While often forgotten or ignored, humans have always known that our own health and the health of all creatures depends on the health of the soil, where all the broken down bits of life are recycled into nourishment for the next generation. Thus, God’s care and concern for creation begins with “the least of these” in the soil: microbes, insects, and worms, who do the work of decaying and decomposing organic material such that it might again be filled with the breath of life, become fruitful, and multiply. Death then, is an occasion and the precursor for new life, and getting our hands in the soil as the site of this wonderful work of God is a rich, often underappreciated, blessing.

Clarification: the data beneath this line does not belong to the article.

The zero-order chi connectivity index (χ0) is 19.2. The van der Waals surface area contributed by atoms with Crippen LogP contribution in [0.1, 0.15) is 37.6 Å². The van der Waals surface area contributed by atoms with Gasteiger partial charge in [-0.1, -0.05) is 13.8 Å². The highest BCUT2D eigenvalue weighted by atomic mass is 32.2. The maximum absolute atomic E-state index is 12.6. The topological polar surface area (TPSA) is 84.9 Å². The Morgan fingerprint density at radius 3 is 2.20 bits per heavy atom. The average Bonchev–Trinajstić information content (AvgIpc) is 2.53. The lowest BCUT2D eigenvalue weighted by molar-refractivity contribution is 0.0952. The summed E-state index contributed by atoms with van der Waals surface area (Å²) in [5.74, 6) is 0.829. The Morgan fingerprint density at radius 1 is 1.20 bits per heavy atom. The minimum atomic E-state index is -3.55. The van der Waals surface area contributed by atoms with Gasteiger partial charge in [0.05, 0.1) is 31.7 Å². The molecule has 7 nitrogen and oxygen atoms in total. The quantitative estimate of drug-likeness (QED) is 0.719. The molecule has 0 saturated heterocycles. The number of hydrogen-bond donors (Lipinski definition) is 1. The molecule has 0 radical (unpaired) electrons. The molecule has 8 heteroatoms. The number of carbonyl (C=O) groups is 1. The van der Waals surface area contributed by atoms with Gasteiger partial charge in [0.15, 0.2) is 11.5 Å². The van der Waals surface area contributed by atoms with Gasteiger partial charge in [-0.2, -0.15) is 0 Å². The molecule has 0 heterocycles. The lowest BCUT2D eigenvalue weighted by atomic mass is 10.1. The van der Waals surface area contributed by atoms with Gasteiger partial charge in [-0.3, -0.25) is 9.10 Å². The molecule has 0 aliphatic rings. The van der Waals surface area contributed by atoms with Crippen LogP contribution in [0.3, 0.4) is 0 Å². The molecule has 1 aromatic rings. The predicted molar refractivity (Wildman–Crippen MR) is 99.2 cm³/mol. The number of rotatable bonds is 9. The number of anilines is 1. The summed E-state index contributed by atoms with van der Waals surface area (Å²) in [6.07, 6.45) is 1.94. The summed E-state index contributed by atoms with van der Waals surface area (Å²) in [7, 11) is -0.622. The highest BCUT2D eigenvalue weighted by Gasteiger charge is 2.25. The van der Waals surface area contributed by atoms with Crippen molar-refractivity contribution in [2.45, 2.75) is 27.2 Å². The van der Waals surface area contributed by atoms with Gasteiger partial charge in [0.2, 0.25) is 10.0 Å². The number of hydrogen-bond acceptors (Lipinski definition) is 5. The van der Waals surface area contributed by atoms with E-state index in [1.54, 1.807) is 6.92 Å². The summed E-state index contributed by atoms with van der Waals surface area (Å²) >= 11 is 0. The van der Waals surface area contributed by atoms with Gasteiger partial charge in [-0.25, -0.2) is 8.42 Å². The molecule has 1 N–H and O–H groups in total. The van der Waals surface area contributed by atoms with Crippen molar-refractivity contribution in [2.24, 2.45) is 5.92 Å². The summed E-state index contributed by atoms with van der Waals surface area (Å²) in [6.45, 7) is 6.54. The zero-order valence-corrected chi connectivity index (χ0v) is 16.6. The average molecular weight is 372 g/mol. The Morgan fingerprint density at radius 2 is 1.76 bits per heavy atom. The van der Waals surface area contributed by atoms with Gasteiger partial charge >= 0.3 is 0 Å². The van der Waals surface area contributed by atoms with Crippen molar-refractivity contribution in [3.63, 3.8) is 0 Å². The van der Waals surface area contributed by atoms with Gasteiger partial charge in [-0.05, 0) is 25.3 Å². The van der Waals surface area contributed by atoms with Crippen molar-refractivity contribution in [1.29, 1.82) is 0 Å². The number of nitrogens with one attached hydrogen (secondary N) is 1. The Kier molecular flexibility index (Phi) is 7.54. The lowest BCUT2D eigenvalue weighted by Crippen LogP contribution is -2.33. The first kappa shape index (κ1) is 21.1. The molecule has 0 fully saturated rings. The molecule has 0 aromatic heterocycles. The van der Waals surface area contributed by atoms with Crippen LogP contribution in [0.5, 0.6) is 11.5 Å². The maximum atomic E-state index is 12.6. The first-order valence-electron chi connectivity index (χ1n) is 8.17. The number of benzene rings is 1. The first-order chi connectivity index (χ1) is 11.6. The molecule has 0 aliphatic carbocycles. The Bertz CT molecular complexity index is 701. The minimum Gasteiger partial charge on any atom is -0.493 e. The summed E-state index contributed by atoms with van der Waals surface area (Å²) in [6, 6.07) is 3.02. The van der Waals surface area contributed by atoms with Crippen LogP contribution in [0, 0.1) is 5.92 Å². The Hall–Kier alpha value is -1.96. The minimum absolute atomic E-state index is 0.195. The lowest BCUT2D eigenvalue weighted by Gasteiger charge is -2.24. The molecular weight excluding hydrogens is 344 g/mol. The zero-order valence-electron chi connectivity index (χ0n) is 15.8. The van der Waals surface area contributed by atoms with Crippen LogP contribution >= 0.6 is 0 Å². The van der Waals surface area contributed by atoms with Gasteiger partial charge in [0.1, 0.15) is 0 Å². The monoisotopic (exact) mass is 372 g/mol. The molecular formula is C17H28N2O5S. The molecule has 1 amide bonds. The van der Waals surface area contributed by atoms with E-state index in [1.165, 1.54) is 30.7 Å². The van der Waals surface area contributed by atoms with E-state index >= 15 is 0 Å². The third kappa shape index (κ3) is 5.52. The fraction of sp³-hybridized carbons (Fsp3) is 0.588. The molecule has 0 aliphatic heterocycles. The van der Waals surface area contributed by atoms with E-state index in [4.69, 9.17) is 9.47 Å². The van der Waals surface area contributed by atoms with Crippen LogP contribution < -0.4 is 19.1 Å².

I also worked at George Center for Community, helping them plan for and design how to best utilize a large plot of unused land that has been taking a long season of Sabbath rest, becoming overgrown and inaccessible. The people at George want the space to be inviting to their neighbors by creating a fruitful and beautiful garden. This plot had formerly been used as a memorial garden when the site was St. George’s Episcopal Church. After this time of neglect the community there felt it is time to resurrect the garden and open it up to welcome people into it, expressing the desires of the new George community to be a welcoming place for all to rest and enjoy its natural beauty. So again, I found myself working on a project that involved bringing forth new life, in this case from a place designated as a memorial for those in the community who had passed.